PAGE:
Metal Finishing Guide Book

2012-2013

Issue link: https://metalfinishing.epubxp.com/i/98750

Contents of this Issue

Navigation

Page 668 of 903

powder also entrains mother liquor, which is virtually impossible to rinse out completely. This results in an acidic, wet powder, often contaminated with halite ions, which in turn render the recovered metal powder difficult or impossible to reuse or sell. 2. High-surface-area recovery cells deposit the metal on some type of fibrous or filamentous substrate. In some cases, the plated metal is discarded or sold as a low- volume residue, while in others, the deposited metal is stripped chemically or electrochemically so that the end result is a concentrated solution of the metal that was recovered. 3. True EMR or electrowinning approaches recover a solid slab or sheet of relatively high-purity metal, that can be easily handled, weighed, assayed, or transported and sold for the best available price in the secondary metal markets. In certain recovery applications or circumstances, the electrodeposited metal is pure enough to be reused as anode material in the originating plating process. This type of cell usually applies some type of moving or rotating cathode, or alternatively, a high solution velocity over fixed cathodes. To reduce the effect of electrode polarization common to low metal ion concentrations and to increase ion diffusion rates at the electrodes, it is recommended the solution be heated. Otherwise, plate-out of metal from these low concentration solutions will be hindered. Strong air agitation is another method for providing adequate mechanical mixing, but it removes heat from the system, thus reducing operating rates. Air agitation may also add to the load on air pollution control equipment. Ion Exchange In addition to the use discussed earlier under concentrate recovery methods, ion exchange can be used for several other applications, which include recuperation of noble metals, recovery of metals from rinsewater in combination with electrolytic metal recovery, and the purification of some process solutions such as chromate baths. In gold recovery, ion exchange is effective in collecting essentially at traces from a dilute rinse stream. Historically, such gold-laden ion exchange resins were burned by a gold refiner who recovered the ash. Currently some companies are offering a tolling service to regenerate the ion exchange resin chemically and return it to the user. In either case the primary disadvantages are the difficulty in assaying a heterogeneous mass of metal-laden ion exchange beads and the high tolling charges from the refiner or processor. Both of these factors preclude recovery of maximum gold value. A second emerging application involves linking two recovery techniques; ion exchange and EMR. In this scheme, as shown in Figure 11, the ion exchange bed is used to collect metal ions from dilute rinsewater and the acid formed in the electrowinning operation serves to regenerate the ion exchange resin. SLUDGES AS BYPRODUCTS There has been a steady increase in the number of companies interested in using metal- bearing waste treatment sludge as a feedstock in their manufacturing processes; nevertheless, most mixed sludge has no value. In fact, the generator often 657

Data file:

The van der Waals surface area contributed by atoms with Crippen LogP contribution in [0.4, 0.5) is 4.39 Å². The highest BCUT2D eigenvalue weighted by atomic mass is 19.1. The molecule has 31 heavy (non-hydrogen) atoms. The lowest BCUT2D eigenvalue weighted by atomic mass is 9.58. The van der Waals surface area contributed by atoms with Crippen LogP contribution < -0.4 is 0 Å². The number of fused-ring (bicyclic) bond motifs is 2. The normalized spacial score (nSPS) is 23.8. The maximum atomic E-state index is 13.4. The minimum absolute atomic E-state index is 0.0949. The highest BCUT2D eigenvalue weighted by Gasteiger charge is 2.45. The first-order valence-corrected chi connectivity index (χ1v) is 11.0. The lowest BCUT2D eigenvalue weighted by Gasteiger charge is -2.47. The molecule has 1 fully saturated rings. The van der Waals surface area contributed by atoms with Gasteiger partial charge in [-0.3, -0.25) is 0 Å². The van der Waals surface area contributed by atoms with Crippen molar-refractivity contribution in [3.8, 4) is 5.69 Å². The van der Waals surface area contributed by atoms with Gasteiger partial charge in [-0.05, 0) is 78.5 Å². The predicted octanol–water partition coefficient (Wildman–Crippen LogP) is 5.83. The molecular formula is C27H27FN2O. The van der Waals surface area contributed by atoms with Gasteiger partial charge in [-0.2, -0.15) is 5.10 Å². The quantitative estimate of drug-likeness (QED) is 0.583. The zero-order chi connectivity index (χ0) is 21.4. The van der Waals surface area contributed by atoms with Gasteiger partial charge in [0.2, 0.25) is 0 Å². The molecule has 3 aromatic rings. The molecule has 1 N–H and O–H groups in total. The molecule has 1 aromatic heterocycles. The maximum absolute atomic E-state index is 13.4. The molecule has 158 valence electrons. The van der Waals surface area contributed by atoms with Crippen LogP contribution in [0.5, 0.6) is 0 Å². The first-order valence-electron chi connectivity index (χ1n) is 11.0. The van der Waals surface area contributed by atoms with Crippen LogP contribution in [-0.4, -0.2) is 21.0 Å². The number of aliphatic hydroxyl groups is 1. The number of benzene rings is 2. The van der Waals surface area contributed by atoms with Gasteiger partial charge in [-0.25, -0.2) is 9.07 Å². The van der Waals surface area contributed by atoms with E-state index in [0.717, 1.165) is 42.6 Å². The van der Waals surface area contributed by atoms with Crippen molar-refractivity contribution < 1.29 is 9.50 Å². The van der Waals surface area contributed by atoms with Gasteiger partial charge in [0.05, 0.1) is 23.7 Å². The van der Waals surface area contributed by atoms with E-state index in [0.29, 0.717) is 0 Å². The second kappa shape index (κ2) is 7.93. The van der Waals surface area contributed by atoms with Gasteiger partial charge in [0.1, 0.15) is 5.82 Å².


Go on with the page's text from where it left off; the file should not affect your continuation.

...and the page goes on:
Articles in this issue

view archives of Metal Finishing Guide Book - 2012-2013